It’s time to leave all that binary shit behind.  It’s time to embrace they/them/their as singular, non-binary, pronouns.  And most of all, it’s time not to care if many people think I’m just ungrammatical.  As always, XKCD says it best:

Image: 9 panel comic, two stick figures conversing. Person #1:

4 thoughts on “Therapeutic Disclaimer: Not ungrammatical. Non-binary aware.

  1. Jenny

    Back in college you had a tee-shirt describing (I believe) an eating establishment as “Maine’s most unique.” An amusing tee-shirt, but as I recall, you were more amused than anyone else.

    Liked by 1 person

  2. BlueLoom

    As the “mother” in question in this blog post, I demand equal time.

    In my old age, I have, in fact, become (slightly) more of a descriptivist than a prescriptivist linguist. For example, I accept the usefulness of the singular they/their/them, but I don’t know if I’ll ever get around to using it that way.

    I personally won’t give up on the difference between “which” and “that,” but when I’m editing other peoples’ work, I’m willing to let what I consider incorrect usage slip by. Better linguists than I (see: Geoff Pullum) speak of the restrictive and non-restrictive “which.” Nope. To me, “that” is restrictive and “which” is non-restrictive. Take these two sentences:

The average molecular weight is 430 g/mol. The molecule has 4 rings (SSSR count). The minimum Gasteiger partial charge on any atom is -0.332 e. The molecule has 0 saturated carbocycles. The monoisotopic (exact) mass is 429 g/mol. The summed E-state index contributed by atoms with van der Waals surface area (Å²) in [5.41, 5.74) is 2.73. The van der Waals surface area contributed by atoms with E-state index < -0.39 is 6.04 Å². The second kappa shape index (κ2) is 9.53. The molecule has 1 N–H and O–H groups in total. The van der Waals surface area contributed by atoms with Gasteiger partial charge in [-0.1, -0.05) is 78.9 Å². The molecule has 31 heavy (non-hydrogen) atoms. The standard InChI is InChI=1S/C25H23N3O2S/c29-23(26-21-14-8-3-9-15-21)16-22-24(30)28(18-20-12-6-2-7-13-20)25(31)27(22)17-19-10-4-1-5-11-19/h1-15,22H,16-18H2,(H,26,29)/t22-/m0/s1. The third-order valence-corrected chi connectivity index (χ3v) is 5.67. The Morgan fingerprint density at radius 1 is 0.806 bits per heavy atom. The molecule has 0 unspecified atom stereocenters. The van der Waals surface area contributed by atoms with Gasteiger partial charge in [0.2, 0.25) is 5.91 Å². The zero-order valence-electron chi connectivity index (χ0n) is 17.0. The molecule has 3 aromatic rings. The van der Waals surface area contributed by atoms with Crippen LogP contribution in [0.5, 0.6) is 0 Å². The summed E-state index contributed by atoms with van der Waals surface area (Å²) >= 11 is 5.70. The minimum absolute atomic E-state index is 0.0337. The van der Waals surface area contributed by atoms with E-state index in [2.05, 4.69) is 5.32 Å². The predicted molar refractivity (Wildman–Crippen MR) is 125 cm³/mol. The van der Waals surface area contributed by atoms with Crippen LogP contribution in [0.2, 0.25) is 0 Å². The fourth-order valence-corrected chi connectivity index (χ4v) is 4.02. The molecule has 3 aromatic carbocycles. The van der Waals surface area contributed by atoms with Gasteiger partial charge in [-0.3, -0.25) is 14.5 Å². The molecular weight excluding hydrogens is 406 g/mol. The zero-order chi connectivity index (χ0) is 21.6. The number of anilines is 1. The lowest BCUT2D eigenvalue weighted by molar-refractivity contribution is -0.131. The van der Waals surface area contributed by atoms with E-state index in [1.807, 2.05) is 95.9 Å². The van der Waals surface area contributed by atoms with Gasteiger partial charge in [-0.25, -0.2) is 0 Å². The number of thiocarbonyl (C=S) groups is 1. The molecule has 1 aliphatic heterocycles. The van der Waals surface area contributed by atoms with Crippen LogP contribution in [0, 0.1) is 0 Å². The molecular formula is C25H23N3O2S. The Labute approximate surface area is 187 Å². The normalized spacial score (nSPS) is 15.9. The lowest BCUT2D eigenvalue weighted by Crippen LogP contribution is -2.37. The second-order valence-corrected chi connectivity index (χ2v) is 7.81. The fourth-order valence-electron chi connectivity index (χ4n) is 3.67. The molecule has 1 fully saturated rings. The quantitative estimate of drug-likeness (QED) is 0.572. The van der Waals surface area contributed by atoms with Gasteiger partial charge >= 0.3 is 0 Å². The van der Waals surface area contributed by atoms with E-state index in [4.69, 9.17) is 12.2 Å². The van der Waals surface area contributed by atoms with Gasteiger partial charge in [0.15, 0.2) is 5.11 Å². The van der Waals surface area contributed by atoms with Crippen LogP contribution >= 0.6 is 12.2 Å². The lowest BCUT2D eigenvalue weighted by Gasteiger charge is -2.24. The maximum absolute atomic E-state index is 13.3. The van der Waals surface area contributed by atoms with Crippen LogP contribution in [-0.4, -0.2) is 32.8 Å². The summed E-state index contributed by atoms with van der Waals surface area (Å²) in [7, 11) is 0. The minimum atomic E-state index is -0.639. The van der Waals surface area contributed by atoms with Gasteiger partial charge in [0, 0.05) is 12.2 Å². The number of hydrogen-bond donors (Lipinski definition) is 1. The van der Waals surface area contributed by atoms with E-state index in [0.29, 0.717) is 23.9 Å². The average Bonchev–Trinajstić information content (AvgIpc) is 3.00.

1. The lawnmower that is in the garage needs sharpening.
    2. The lawnmower, which is in the garage, needs sharpening.

    The question for each example is this: how many lawnmowers are there? In example #1, the implication is that there are at least two lawnmowers, but only the one in the garage needs sharpening. In example #2, the implication is that there is only one lawnmower, but you’re providing the extra, helpful information that it is in the garage. Example #2 could stand on its own without the non-restrictive clause. Example #1 leaves the listener to ask, “OK, which one?” since there are two (or more) of them.

    Ahhh: “unique,” to say nothing of “perfect.” Amy & I used to have lively discussions about words like this that I said were not subject to comparison or modification. Something was either unique or it wasn’t. Something was either perfect or it wasn’t. Again, in my old age, I guess I’m going soft. I wouldn’t say “nearly perfect,” but I wouldn’t correct it if I were editing someone else’s work. I think I would correct “nearly unique” or (as in the case of Amy’s t-shirt) “most unique.” Unless, of course, the person using the terminology was either trying to be funny or purposely tweaking me for my inflexibility.

    About my father (the “grandfather” in the post who corrected her grammar), I have only this to say. When I was a kid and would send letters home from summer camp, he would send them back to me with my spelling corrected. I figure he was damn lucky ever to get another letter from me. What a great way to turn a kid off! By the same reasoning, maybe I’m damn lucky that my kids ever spoke to me again after I corrected their grammar.